"I was on the beach with my coach and the waves were just perfect... it was torture for me to just watch, so I called my family and asked them to bring my board down. It was the day before the doctor said I was allowed to, but it was close enough!
"It was a really special day, to have all of my family, friends and the community of people around me.
"I stood up on my third wave and rode it all the way to the beach, it felt like one of the best rides of my life. I was overwhelmed with joy and tears of happiness."
Being back on a board propelled me forwards and I thought if I could surf, I could do other things too. It spurred on the unstoppable me.
At such a young age, Hamilton approached her return to the ocean with incredible maturity. She was able to manage her thoughts rationally and not let something so disturbing as a shark attack, inhibit her from moving forwards.
"My love for the ocean and surfing outweighed my fear of sharks," she added.
"I also knew that it [being attacked by a shark] is such a rare thing to happen and there are other normal things like driving in a car, which can be more dangerous.
"So I had that mindset. I didn't want to let a fear of sharks stop me from getting out there. Then there was just the love and the passion which propelled me forwards.
"Once I got up on my first wave, there wasn't any turning back. I didn't know what my future held when it came to surfing, or that I would become one of the best female surfers in the world, I just had that willingness to try."
I think sometimes what we need is that willingness to try. I don't need easy, I just need possible.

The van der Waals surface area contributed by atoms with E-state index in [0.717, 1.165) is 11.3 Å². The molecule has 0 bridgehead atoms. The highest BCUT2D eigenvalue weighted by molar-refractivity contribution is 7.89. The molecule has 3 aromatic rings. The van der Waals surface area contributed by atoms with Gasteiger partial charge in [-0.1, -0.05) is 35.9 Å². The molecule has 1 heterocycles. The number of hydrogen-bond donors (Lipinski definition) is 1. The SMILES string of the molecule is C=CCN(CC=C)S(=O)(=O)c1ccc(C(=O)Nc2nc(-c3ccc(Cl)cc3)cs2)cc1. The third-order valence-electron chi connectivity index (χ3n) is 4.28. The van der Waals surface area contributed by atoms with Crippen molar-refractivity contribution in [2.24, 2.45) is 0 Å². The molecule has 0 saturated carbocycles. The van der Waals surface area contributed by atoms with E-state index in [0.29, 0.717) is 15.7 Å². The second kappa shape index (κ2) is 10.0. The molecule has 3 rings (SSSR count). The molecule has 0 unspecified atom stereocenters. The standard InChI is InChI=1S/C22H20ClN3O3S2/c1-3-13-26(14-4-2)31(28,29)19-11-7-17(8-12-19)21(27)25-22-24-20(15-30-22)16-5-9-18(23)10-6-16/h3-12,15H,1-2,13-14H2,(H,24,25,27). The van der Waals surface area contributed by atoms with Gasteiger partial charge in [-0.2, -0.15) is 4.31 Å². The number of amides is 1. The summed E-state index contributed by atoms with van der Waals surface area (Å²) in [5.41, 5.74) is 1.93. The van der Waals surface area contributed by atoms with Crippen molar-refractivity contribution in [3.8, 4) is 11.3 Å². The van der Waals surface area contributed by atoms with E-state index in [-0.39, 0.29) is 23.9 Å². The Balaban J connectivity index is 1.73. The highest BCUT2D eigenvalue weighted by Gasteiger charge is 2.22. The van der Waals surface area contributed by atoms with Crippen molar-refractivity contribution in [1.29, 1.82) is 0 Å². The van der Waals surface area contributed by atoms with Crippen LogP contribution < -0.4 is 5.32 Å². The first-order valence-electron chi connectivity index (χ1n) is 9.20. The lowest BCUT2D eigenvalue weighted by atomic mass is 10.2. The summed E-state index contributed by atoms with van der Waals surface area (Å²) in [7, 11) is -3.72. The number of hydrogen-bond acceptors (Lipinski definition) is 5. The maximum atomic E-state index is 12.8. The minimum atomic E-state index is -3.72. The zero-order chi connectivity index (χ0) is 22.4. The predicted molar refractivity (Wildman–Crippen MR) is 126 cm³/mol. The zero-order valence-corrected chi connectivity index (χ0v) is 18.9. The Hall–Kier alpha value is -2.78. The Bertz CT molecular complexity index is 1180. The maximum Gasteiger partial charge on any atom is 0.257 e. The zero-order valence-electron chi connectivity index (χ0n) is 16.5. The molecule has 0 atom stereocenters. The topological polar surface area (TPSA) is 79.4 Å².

'Possible' for Hamilton meant changing her whole approach to surfing, everything from adding a handle to her board to her positioning and paddling. She approached every challenge head on and would not take no for an answer.
"A quote I love from Gabby Reece is, if I flip me, I flip my environment," Hamilton said.
"Our environments aren't ever going to be simple and easy, but if we flip how we think about them, we can be truly unstoppable and accomplish even more than we dream."
Many individual athletes, whether they have been through the adversity Hamilton has or not, are often lone rangers and quite singular in their pursuit of excellence. However, Hamilton is someone who seeks others' assistance and always advises others to follow this approach.
"I don't try and go it alone... I find the right people to be with me on the journey," she says.
"This life isn't easy and when you try and do it by yourself, it will get lonely and be scarier than if you have people to support you."
Naturally, Hamilton does not seek the limelight but because of what happened to her, she has chosen to always put herself out there to try and help others.
A Hollywood movie - Soul Surfer - released in 2011 documents her story, her own documentary film, coaching programmes and featuring on Life Lessons Through Sport, are undertaken in order to reach as many people as possible.
"I recognised that Soul Surfer would be being played in hospitals around the world and could help young kids going through tremendous challenges.
"My natural state is someone who doesn't need to be in the spotlight or have attention on them, I'm happier sitting in the background and doing my thing, but I realised that I could impact people.
"I'm excited to keep on helping people and putting out messages of hope for people around the world facing hard times. It's really fun to wake up with a purpose and have meaning to your life."
The Bethany Hamilton episode is available now via Sky Sports On Demand, and sits alongside episodes with Johnny Nelson, Jimmy White, Elise Christie, Ian Poulter and Adam Rippon.